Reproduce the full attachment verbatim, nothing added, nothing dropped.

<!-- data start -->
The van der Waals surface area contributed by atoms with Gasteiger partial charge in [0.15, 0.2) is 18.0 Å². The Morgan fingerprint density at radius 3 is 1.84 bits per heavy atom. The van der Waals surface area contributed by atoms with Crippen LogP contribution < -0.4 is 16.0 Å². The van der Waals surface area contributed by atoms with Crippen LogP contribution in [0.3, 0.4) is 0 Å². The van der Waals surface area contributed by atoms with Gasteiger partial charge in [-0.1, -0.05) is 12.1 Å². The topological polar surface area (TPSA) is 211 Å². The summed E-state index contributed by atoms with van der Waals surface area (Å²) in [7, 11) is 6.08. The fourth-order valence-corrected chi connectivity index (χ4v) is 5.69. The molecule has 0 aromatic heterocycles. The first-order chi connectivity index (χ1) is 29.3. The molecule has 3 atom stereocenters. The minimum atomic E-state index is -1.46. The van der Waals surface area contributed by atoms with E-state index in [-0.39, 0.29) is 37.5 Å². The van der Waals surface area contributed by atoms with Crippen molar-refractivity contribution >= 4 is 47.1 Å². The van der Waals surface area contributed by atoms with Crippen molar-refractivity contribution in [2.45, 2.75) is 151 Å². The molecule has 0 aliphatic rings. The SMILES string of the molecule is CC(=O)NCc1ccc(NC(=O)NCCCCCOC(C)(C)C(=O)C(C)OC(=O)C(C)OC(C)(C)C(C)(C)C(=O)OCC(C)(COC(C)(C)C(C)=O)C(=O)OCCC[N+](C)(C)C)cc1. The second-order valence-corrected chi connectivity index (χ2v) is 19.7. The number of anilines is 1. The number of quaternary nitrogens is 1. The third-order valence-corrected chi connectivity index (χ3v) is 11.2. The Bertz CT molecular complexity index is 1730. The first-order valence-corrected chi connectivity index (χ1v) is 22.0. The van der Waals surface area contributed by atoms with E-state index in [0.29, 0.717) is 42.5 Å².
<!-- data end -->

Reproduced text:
The van der Waals surface area contributed by atoms with Gasteiger partial charge in [0.15, 0.2) is 18.0 Å². The Morgan fingerprint density at radius 3 is 1.84 bits per heavy atom. The van der Waals surface area contributed by atoms with Crippen LogP contribution < -0.4 is 16.0 Å². The van der Waals surface area contributed by atoms with Crippen LogP contribution in [0.3, 0.4) is 0 Å². The van der Waals surface area contributed by atoms with Gasteiger partial charge in [-0.1, -0.05) is 12.1 Å². The topological polar surface area (TPSA) is 211 Å². The summed E-state index contributed by atoms with van der Waals surface area (Å²) in [7, 11) is 6.08. The fourth-order valence-corrected chi connectivity index (χ4v) is 5.69. The molecule has 0 aromatic heterocycles. The first-order chi connectivity index (χ1) is 29.3. The molecule has 3 atom stereocenters. The minimum atomic E-state index is -1.46. The van der Waals surface area contributed by atoms with E-state index in [-0.39, 0.29) is 37.5 Å². The van der Waals surface area contributed by atoms with Crippen molar-refractivity contribution >= 4 is 47.1 Å². The van der Waals surface area contributed by atoms with Crippen molar-refractivity contribution in [2.45, 2.75) is 151 Å². The molecule has 0 aliphatic rings. The SMILES string of the molecule is CC(=O)NCc1ccc(NC(=O)NCCCCCOC(C)(C)C(=O)C(C)OC(=O)C(C)OC(C)(C)C(C)(C)C(=O)OCC(C)(COC(C)(C)C(C)=O)C(=O)OCCC[N+](C)(C)C)cc1. The second-order valence-corrected chi connectivity index (χ2v) is 19.7. The number of anilines is 1. The number of quaternary nitrogens is 1. The third-order valence-corrected chi connectivity index (χ3v) is 11.2. The Bertz CT molecular complexity index is 1730. The first-order valence-corrected chi connectivity index (χ1v) is 22.0. The van der Waals surface area contributed by atoms with E-state index in [0.29, 0.717) is 42.5 Å².